When you talk about Borneo and your trip there what is the thing you always are sure to say?
You must go to Borneo at least once in your life. To me, Borneo is the sum of all the small things that make it beautiful, from the smallest leaf and flower, to the proud natives who inhabit the land, to the smell of the air, the mountains, the rivers and the islands. I think Borneo has different things to offer to different people. For me, it’s the natural wonders.
How have your experiences in Borneo impacted your life outside of Borneo?
I have always been passionate about the environment, but I never really had proper experience until I went to Borneo. My trip to Borneo happened at a time when I was about to start my career and my experiences here made me re-think what I wanted to do. Over the years, this feeling grew stronger with each visit to Borneo and I questioned what was most important to me. After 3 years of working in different fields and experimenting, I’ve decided that conservation was my calling and I made a life-changing decision to pursue my career in that field. I’m currently pursuing my postgraduate studies faraway from my home and I’m missing the tropical warmth and the refreshing rain and can’t wait to get back to Borneo to carry out my research and start a new chapter in life there.
My ex-girlfriend and I planned a canopy walk at the Rainforest Discovery Centre in Sepilok. As we walked up the hill, we encountered a teenage orangutan sitting on top of the tree above me looking upset by my presence. He started breaking and throwing branches and made kissing sounds by pursing his lips together (this is a squeak vocalization made when orangutans become annoyed).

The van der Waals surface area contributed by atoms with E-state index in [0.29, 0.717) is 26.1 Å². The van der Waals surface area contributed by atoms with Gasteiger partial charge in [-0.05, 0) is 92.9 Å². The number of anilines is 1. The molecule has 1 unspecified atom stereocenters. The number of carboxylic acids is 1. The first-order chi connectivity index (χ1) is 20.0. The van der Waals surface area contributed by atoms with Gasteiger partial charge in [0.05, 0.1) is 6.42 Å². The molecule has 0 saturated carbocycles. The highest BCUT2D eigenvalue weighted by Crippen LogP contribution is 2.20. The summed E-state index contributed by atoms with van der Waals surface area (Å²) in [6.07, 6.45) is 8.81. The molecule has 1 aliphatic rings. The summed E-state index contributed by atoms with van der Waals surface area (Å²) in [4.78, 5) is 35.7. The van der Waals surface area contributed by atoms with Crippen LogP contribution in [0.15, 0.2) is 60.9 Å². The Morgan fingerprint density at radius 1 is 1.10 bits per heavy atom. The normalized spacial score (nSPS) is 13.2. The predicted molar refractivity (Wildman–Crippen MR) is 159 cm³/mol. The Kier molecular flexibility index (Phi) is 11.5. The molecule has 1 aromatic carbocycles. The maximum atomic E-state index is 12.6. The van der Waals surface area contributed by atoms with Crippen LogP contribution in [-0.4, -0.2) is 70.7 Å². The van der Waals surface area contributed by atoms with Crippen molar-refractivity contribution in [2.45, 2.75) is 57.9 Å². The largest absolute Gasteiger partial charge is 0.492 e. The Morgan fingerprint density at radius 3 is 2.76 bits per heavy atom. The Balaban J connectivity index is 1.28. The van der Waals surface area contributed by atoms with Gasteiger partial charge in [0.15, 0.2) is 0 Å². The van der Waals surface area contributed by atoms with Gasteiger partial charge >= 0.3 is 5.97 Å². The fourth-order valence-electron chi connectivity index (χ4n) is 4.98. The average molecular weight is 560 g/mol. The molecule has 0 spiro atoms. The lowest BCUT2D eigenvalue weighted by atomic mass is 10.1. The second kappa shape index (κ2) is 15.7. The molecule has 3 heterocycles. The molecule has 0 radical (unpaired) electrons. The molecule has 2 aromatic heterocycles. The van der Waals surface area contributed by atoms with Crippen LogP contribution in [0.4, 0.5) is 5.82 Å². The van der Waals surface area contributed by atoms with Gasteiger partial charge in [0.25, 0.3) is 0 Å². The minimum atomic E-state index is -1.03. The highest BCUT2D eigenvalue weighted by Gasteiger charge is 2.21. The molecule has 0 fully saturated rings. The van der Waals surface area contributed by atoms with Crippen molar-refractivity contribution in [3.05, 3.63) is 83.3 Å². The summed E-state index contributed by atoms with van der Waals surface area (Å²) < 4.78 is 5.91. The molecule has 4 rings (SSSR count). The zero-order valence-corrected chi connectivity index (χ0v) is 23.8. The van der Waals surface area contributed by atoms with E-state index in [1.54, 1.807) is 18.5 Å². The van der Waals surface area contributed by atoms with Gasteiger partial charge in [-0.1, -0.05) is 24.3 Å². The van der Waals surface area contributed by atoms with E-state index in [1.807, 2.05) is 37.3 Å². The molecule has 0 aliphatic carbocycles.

We continued up the hill and the stairs leading up to the 40-60m high canopy walk just before dusk. Then, the cicadas started and we waited for the show to begin – flying squirrels! Ten, twenty or even more squirrels were climbing up the tallest trees (Dipterocarp) and jumping into the air, gliding their way to another tree, which was at least 40m away. Some of them were going just past our heads. This is just another wonder Borneo has to offer.
As we sat there on the platform watching the squirrels, we heard movements on top of the tree that was level with us. We went absolutely still seeing we didn’t want to give away our presence to whatever was making the noise. At the same time we were very curious about the visitor, yet cautious not to drive it away. I strained my neck for a better look and it was our orangutan ‘friend’ we saw earlier! I didn’t expect to see him again. He was still squeaking, only this time to himself, and he hastily started making his nest at the top of the tree as dusk was setting in. He must have been really annoyed with himself for not planning things very well that day; it was getting very late and dark and he still have not made his bed yet. Eventually he settled in and we crept out of there slowly.
That was my first time up there and I got to see an orangutan building it’s nest in the wild, which is not a common sight. Orangutans are a very shy and solitary species that are hard to spot in the jungle and this one was less than 15m away from me! I will never forget this, I told myself as we walked away, hoping that he would have a comfortable night’s sleep and awaken less grumpy the next day.